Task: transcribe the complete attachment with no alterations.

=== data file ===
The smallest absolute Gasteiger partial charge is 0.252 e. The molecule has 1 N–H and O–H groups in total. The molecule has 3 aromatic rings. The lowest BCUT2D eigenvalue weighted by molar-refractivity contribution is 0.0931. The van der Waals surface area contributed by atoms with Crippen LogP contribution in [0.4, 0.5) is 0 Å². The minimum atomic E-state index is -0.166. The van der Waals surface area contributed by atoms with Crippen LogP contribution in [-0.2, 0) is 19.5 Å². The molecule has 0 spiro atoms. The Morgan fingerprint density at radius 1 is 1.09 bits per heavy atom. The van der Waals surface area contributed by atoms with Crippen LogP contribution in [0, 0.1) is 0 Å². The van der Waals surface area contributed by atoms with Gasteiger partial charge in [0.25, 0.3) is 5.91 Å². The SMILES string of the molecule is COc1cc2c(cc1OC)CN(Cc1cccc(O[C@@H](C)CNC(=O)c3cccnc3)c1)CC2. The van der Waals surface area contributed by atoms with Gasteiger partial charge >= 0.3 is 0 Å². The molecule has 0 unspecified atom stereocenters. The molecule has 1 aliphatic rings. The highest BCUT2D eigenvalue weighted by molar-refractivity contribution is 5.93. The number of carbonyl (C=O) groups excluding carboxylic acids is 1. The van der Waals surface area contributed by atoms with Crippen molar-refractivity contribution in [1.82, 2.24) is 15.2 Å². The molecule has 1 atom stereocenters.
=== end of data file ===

The smallest absolute Gasteiger partial charge is 0.252 e. The molecule has 1 N–H and O–H groups in total. The molecule has 3 aromatic rings. The lowest BCUT2D eigenvalue weighted by molar-refractivity contribution is 0.0931. The van der Waals surface area contributed by atoms with Crippen LogP contribution in [0.4, 0.5) is 0 Å². The minimum atomic E-state index is -0.166. The van der Waals surface area contributed by atoms with Crippen LogP contribution in [-0.2, 0) is 19.5 Å². The molecule has 0 spiro atoms. The Morgan fingerprint density at radius 1 is 1.09 bits per heavy atom. The van der Waals surface area contributed by atoms with Crippen LogP contribution in [0, 0.1) is 0 Å². The van der Waals surface area contributed by atoms with Gasteiger partial charge in [0.25, 0.3) is 5.91 Å². The SMILES string of the molecule is COc1cc2c(cc1OC)CN(Cc1cccc(O[C@@H](C)CNC(=O)c3cccnc3)c1)CC2. The van der Waals surface area contributed by atoms with Gasteiger partial charge >= 0.3 is 0 Å². The molecule has 0 unspecified atom stereocenters. The molecule has 1 aliphatic rings. The highest BCUT2D eigenvalue weighted by molar-refractivity contribution is 5.93. The number of carbonyl (C=O) groups excluding carboxylic acids is 1. The van der Waals surface area contributed by atoms with Crippen molar-refractivity contribution in [1.82, 2.24) is 15.2 Å². The molecule has 1 atom stereocenters.